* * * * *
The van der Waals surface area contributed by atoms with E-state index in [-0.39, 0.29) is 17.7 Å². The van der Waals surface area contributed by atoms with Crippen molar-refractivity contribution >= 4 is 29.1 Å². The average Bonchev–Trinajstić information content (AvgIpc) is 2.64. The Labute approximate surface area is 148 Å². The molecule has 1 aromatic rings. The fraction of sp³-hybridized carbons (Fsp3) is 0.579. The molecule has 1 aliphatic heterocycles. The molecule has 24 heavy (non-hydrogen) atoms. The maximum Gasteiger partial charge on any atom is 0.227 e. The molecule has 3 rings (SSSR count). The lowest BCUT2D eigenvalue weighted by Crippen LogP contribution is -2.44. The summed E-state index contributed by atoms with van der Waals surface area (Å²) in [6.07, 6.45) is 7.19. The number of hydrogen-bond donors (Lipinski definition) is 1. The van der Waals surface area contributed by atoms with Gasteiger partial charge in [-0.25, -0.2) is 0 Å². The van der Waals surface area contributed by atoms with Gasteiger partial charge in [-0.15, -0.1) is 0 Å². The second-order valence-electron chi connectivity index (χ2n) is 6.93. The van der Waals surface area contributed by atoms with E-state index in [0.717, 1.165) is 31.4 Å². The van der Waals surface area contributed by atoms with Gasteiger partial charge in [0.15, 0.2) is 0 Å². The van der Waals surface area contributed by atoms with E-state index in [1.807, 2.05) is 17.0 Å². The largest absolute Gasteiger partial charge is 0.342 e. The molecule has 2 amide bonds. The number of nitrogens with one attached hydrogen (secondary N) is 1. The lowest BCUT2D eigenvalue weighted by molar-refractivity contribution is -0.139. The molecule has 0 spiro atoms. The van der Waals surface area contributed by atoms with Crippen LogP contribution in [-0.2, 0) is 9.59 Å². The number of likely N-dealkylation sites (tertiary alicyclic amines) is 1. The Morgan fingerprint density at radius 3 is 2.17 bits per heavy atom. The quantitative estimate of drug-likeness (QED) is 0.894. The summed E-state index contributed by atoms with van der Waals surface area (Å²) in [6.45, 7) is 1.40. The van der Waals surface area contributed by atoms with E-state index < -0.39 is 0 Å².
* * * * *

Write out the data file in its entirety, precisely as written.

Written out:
The van der Waals surface area contributed by atoms with E-state index in [-0.39, 0.29) is 17.7 Å². The van der Waals surface area contributed by atoms with Crippen molar-refractivity contribution >= 4 is 29.1 Å². The average Bonchev–Trinajstić information content (AvgIpc) is 2.64. The Labute approximate surface area is 148 Å². The molecule has 1 aromatic rings. The fraction of sp³-hybridized carbons (Fsp3) is 0.579. The molecule has 1 aliphatic heterocycles. The molecule has 24 heavy (non-hydrogen) atoms. The maximum Gasteiger partial charge on any atom is 0.227 e. The molecule has 3 rings (SSSR count). The lowest BCUT2D eigenvalue weighted by Crippen LogP contribution is -2.44. The summed E-state index contributed by atoms with van der Waals surface area (Å²) in [6.07, 6.45) is 7.19. The number of hydrogen-bond donors (Lipinski definition) is 1. The van der Waals surface area contributed by atoms with Gasteiger partial charge in [-0.25, -0.2) is 0 Å². The van der Waals surface area contributed by atoms with Gasteiger partial charge in [-0.15, -0.1) is 0 Å². The second-order valence-electron chi connectivity index (χ2n) is 6.93. The van der Waals surface area contributed by atoms with E-state index in [0.717, 1.165) is 31.4 Å². The van der Waals surface area contributed by atoms with Gasteiger partial charge in [0.15, 0.2) is 0 Å². The van der Waals surface area contributed by atoms with E-state index in [1.807, 2.05) is 17.0 Å². The largest absolute Gasteiger partial charge is 0.342 e. The molecule has 2 amide bonds. The number of nitrogens with one attached hydrogen (secondary N) is 1. The lowest BCUT2D eigenvalue weighted by molar-refractivity contribution is -0.139. The molecule has 0 spiro atoms. The van der Waals surface area contributed by atoms with Crippen LogP contribution in [-0.2, 0) is 9.59 Å². The number of likely N-dealkylation sites (tertiary alicyclic amines) is 1. The Morgan fingerprint density at radius 3 is 2.17 bits per heavy atom. The quantitative estimate of drug-likeness (QED) is 0.894. The summed E-state index contributed by atoms with van der Waals surface area (Å²) in [6.45, 7) is 1.40. The van der Waals surface area contributed by atoms with E-state index < -0.39 is 0 Å².